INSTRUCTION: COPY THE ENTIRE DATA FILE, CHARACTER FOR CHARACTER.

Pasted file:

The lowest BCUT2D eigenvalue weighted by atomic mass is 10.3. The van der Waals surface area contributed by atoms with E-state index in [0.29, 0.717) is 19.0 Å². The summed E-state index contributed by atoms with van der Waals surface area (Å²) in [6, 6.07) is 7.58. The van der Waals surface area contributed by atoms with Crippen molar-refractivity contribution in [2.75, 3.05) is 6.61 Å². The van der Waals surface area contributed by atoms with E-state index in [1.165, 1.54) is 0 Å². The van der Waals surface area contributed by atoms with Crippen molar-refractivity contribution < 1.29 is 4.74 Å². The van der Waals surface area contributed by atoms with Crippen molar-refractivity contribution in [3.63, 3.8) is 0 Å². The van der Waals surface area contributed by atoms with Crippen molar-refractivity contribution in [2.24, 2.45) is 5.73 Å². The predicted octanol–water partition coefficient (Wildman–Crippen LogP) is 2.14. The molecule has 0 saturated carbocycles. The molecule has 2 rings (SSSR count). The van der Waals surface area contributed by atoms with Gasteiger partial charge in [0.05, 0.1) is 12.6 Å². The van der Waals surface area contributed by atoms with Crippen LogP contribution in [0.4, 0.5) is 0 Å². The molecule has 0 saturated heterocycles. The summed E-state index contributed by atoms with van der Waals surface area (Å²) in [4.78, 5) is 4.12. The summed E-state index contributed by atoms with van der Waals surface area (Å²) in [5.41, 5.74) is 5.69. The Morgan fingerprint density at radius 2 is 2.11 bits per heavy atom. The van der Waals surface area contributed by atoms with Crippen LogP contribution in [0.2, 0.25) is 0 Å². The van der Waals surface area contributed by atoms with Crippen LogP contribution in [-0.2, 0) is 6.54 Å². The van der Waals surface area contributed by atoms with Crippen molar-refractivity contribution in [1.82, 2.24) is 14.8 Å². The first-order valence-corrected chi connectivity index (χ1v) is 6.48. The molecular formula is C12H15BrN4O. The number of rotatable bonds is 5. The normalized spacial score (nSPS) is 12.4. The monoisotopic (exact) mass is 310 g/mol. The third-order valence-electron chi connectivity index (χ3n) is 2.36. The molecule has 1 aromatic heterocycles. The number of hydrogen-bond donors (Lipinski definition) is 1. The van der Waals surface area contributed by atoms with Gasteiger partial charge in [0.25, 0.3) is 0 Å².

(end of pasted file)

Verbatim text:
The lowest BCUT2D eigenvalue weighted by atomic mass is 10.3. The van der Waals surface area contributed by atoms with E-state index in [0.29, 0.717) is 19.0 Å². The summed E-state index contributed by atoms with van der Waals surface area (Å²) in [6, 6.07) is 7.58. The van der Waals surface area contributed by atoms with Crippen molar-refractivity contribution in [2.75, 3.05) is 6.61 Å². The van der Waals surface area contributed by atoms with E-state index in [1.165, 1.54) is 0 Å². The van der Waals surface area contributed by atoms with Crippen molar-refractivity contribution < 1.29 is 4.74 Å². The van der Waals surface area contributed by atoms with Crippen molar-refractivity contribution in [3.63, 3.8) is 0 Å². The van der Waals surface area contributed by atoms with Crippen molar-refractivity contribution in [2.24, 2.45) is 5.73 Å². The predicted octanol–water partition coefficient (Wildman–Crippen LogP) is 2.14. The molecule has 0 saturated carbocycles. The molecule has 2 rings (SSSR count). The van der Waals surface area contributed by atoms with Gasteiger partial charge in [0.05, 0.1) is 12.6 Å². The van der Waals surface area contributed by atoms with Crippen LogP contribution in [0.4, 0.5) is 0 Å². The molecule has 0 saturated heterocycles. The summed E-state index contributed by atoms with van der Waals surface area (Å²) in [4.78, 5) is 4.12. The summed E-state index contributed by atoms with van der Waals surface area (Å²) in [5.41, 5.74) is 5.69. The Morgan fingerprint density at radius 2 is 2.11 bits per heavy atom. The van der Waals surface area contributed by atoms with Crippen LogP contribution in [0.2, 0.25) is 0 Å². The van der Waals surface area contributed by atoms with Crippen LogP contribution in [-0.2, 0) is 6.54 Å². The van der Waals surface area contributed by atoms with Crippen molar-refractivity contribution in [1.82, 2.24) is 14.8 Å². The first-order valence-corrected chi connectivity index (χ1v) is 6.48. The molecular formula is C12H15BrN4O. The number of rotatable bonds is 5. The normalized spacial score (nSPS) is 12.4. The monoisotopic (exact) mass is 310 g/mol. The third-order valence-electron chi connectivity index (χ3n) is 2.36. The molecule has 1 aromatic heterocycles. The number of hydrogen-bond donors (Lipinski definition) is 1. The van der Waals surface area contributed by atoms with Gasteiger partial charge in [0.25, 0.3) is 0 Å².